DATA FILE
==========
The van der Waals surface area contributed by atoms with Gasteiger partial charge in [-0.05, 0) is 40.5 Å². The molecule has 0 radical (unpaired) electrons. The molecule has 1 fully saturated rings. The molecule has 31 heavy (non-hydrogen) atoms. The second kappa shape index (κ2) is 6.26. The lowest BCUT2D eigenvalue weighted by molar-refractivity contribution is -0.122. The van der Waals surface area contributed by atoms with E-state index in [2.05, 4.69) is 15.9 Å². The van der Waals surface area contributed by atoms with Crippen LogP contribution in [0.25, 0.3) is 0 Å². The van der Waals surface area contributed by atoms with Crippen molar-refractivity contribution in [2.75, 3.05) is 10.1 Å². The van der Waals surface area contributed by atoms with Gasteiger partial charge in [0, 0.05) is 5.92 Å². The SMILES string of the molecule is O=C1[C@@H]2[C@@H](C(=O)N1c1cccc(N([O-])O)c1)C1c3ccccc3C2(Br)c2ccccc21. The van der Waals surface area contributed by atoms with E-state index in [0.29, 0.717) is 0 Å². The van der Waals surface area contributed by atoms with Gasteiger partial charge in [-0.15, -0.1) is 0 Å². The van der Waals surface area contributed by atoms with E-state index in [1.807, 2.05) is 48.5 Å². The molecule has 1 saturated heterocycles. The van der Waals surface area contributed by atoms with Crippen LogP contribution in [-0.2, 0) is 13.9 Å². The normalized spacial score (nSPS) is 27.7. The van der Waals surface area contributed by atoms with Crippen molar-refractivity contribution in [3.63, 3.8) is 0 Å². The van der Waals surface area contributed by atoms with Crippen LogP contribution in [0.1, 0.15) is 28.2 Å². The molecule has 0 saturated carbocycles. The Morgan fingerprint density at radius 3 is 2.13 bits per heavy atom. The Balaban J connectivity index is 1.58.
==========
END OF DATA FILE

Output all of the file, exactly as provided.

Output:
The van der Waals surface area contributed by atoms with Gasteiger partial charge in [-0.05, 0) is 40.5 Å². The molecule has 0 radical (unpaired) electrons. The molecule has 1 fully saturated rings. The molecule has 31 heavy (non-hydrogen) atoms. The second kappa shape index (κ2) is 6.26. The lowest BCUT2D eigenvalue weighted by molar-refractivity contribution is -0.122. The van der Waals surface area contributed by atoms with E-state index in [2.05, 4.69) is 15.9 Å². The van der Waals surface area contributed by atoms with Crippen LogP contribution in [0.25, 0.3) is 0 Å². The van der Waals surface area contributed by atoms with Crippen molar-refractivity contribution in [2.75, 3.05) is 10.1 Å². The van der Waals surface area contributed by atoms with Gasteiger partial charge in [0, 0.05) is 5.92 Å². The SMILES string of the molecule is O=C1[C@@H]2[C@@H](C(=O)N1c1cccc(N([O-])O)c1)C1c3ccccc3C2(Br)c2ccccc21. The van der Waals surface area contributed by atoms with E-state index in [0.29, 0.717) is 0 Å². The van der Waals surface area contributed by atoms with Gasteiger partial charge in [-0.15, -0.1) is 0 Å². The van der Waals surface area contributed by atoms with E-state index in [1.807, 2.05) is 48.5 Å². The molecule has 1 saturated heterocycles. The van der Waals surface area contributed by atoms with Crippen LogP contribution in [-0.2, 0) is 13.9 Å². The normalized spacial score (nSPS) is 27.7. The van der Waals surface area contributed by atoms with Crippen molar-refractivity contribution in [3.63, 3.8) is 0 Å². The van der Waals surface area contributed by atoms with Crippen LogP contribution in [0.1, 0.15) is 28.2 Å². The molecule has 0 saturated carbocycles. The Morgan fingerprint density at radius 3 is 2.13 bits per heavy atom. The Balaban J connectivity index is 1.58.